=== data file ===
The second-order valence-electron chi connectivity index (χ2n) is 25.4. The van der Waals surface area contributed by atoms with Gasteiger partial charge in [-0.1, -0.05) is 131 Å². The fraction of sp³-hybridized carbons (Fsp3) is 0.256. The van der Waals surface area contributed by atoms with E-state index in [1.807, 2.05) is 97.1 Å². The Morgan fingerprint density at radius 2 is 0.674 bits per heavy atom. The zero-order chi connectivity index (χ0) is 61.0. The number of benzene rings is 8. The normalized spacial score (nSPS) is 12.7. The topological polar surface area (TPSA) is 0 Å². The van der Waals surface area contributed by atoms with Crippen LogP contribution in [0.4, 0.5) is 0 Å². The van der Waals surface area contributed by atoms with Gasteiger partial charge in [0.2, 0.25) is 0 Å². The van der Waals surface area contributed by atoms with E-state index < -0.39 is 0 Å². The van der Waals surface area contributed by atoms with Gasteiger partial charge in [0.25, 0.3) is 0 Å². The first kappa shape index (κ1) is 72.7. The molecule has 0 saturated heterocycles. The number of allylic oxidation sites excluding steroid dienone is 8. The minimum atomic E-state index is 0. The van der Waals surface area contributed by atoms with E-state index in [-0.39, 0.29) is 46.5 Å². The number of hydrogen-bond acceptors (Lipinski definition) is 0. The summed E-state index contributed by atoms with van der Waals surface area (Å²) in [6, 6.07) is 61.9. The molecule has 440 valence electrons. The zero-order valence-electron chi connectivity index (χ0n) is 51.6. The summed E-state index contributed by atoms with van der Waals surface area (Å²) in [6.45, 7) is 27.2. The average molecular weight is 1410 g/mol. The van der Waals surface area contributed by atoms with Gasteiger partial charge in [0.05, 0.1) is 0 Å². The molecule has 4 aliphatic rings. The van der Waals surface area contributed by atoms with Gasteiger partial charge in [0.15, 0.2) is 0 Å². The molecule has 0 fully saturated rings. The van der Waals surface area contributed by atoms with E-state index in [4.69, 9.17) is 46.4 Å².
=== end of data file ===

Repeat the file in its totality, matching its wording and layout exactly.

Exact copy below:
The second-order valence-electron chi connectivity index (χ2n) is 25.4. The van der Waals surface area contributed by atoms with Gasteiger partial charge in [-0.1, -0.05) is 131 Å². The fraction of sp³-hybridized carbons (Fsp3) is 0.256. The van der Waals surface area contributed by atoms with E-state index in [1.807, 2.05) is 97.1 Å². The Morgan fingerprint density at radius 2 is 0.674 bits per heavy atom. The zero-order chi connectivity index (χ0) is 61.0. The number of benzene rings is 8. The normalized spacial score (nSPS) is 12.7. The topological polar surface area (TPSA) is 0 Å². The van der Waals surface area contributed by atoms with Crippen LogP contribution in [0.4, 0.5) is 0 Å². The van der Waals surface area contributed by atoms with Gasteiger partial charge in [0.2, 0.25) is 0 Å². The van der Waals surface area contributed by atoms with E-state index < -0.39 is 0 Å². The van der Waals surface area contributed by atoms with Gasteiger partial charge in [0.25, 0.3) is 0 Å². The first kappa shape index (κ1) is 72.7. The molecule has 0 saturated heterocycles. The number of allylic oxidation sites excluding steroid dienone is 8. The minimum atomic E-state index is 0. The van der Waals surface area contributed by atoms with E-state index in [-0.39, 0.29) is 46.5 Å². The number of hydrogen-bond acceptors (Lipinski definition) is 0. The summed E-state index contributed by atoms with van der Waals surface area (Å²) in [6, 6.07) is 61.9. The molecule has 440 valence electrons. The zero-order valence-electron chi connectivity index (χ0n) is 51.6. The summed E-state index contributed by atoms with van der Waals surface area (Å²) in [6.45, 7) is 27.2. The average molecular weight is 1410 g/mol. The van der Waals surface area contributed by atoms with Gasteiger partial charge in [0.05, 0.1) is 0 Å². The molecule has 4 aliphatic rings. The van der Waals surface area contributed by atoms with Gasteiger partial charge in [0.15, 0.2) is 0 Å². The molecule has 0 fully saturated rings. The van der Waals surface area contributed by atoms with E-state index in [4.69, 9.17) is 46.4 Å².